|An old vacation home in Elkmont, TN|
There's something surreal about being on vacation and visiting the ruins of vacations past. Motels, cabins and homes that were once frequented by happy vacationers now sit crumbling and returning to the earth. You have to wonder if the hotel you'll be sleeping in that night will one day be ruins that someone else will happen upon on their vacation. Here are a few examples of abandoned remains of vacations past:
Deep in the Smoky Mountains you'll find Elkmont, a section of the national park that offers hiking trails, river access and a large campground. Elkmont is also home to a large number of deteriorating structures that can be seen along the Little River Trail. Elkmont was first a logging camp and the Little River Road that you take to access this section of the park was once a railroad. Around 1910 it became a popular vacation spot long before this land was owned by the national park system. Many of the people who frequently vacationed here were from nearby Knoxville and owned these homes. Those who didn't own a home stayed in the nearby Wonderland Park Hotel. This area remained popular through the 1930s but things soon had to change.
Once the land became the Great Smoky Mountains National Park, the Park Service did not force the owners of these homes out. They initially provided a lifetime lease allowing the owners to keep the properties until their deaths. But that was too good to be true, In 1952, the properties were converted in to 20-year leases and were renewed for another 20 years in 1972. However, in 1992, the National Park Service stopped renewing the leases and eventually the residents had to move out.
Since 1992, many of the homes and buildings here deteriorated rapidly. Because of this, the National Park Service planned to remove the properties entirely. Thankfully, in 1994, a number of the structures were placed on the National Register of Historic Places and most recently the National Park Service began to even restore some of the homes preserving them for future visitors.
Elkmont can be found off the Little River Road in The Great Smoky Mountains National Park. For more information, you can check out this page.
|Teddy Bear Motel near Cherokee, NC|
Motor lodges once lined many US highways across the country and were the primary places people stayed on family vacations. Once interstates were built, traffic on US highways in non-urban areas began to thin dramatically and there were fewer guests to stay in these motels. Over the years many of them have gone out business but some of these places still remain today.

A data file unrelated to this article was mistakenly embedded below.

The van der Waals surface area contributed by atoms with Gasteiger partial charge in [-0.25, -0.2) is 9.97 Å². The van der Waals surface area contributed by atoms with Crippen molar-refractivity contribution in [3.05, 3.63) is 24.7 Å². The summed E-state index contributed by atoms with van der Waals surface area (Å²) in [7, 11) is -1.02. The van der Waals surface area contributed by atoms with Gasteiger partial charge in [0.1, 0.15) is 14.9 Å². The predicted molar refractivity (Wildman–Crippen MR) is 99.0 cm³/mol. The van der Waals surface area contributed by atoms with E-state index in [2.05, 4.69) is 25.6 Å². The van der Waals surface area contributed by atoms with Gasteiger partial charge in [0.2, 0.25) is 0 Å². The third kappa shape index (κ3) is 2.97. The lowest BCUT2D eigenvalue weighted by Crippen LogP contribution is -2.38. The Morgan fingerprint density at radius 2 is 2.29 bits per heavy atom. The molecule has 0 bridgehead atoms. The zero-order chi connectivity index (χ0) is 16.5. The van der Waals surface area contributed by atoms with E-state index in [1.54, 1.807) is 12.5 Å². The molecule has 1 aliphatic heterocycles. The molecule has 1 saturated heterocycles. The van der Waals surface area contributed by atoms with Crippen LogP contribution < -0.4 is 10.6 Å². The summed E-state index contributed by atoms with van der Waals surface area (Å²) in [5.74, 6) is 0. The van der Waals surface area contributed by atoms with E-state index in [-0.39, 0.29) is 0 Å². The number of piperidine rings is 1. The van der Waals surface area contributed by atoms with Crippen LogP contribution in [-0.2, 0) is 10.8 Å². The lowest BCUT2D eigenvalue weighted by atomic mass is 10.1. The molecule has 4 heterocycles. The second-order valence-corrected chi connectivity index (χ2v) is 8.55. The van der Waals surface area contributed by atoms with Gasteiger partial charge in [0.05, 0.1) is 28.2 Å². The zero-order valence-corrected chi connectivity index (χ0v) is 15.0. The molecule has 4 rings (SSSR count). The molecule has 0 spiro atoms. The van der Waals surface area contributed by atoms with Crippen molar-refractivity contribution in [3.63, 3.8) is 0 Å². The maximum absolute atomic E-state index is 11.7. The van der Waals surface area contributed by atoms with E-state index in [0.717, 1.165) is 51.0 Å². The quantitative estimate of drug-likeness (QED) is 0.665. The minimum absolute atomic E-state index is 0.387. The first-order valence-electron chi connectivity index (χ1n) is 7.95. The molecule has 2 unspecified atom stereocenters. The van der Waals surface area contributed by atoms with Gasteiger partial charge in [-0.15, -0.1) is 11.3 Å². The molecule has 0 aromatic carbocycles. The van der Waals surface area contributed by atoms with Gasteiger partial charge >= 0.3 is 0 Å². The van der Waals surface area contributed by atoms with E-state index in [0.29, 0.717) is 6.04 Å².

Just outside Cherokee, NC, near the Great Smoky Mountains, you'll find a few reminders of motor lodges that are no longer open. Cherokee is still a popular tourist spot, benefiting from it's location as the gateway to the Great Smoky Mountains from the North Carolina side. But even with the steady tourism over the years, these mid-century motor lodges have closed up and have now begun to deteriorate.
|One of the few remaining and operating Wigwam motels in Park City, KY|
Today, most motels are chains strictly adhering to their parent companies' design principles. So there's a real sameness to modern motels. In contrast, motor lodges often had real character to them and many had very unique names. The signage of these places were great works of Americana art. It's sad to see so many of them go, so go check out the remaining ones while you can.
In West Nashville along the Harpeth River is Hidden Lakes State Park. Here, looping trails meander through fields of flowers and trees.
You'll eventually come to Hidden Lake, a quarry built in the late 1880s that is now flooded and gives the park its name. At one time this was a popular swimming hole for a nearby resort, but I'm not sure how clean the water would be today. Take the trail that heads up and around the left side of this lake to continue on.
The real gem of this park is found above the lake along the ridge that surrounds the quarry. Here you'll find the remains of a family resort that was operated in the 1930s and 40s. The remains includes the lodge itself (which burned in the 1940s), various out-buildings and even a dance floor that sits right on the edge of the lake. There are a number of other signs of building scraps, a possible water tank and scattered bricks.
|An old dance floor|
The lodge was a fairly large building and it's interesting to stand in the middle of what was once a room and seeing fairly tall, mature trees growing up from what was once the floors of this place. There are spider webs and bushes in various corners. There is no longer a roof. All that remains are the walls that slowly crumble away. It's hard not to imagine what this place was like back in the 1930s. A far cry from what it is today:
Hidden Lake is located off of McCrory Creek Lane in western Davidson County, just a few miles off of I-40. For more information, you can check out this page. A complete set of photos taken from here can be seen here.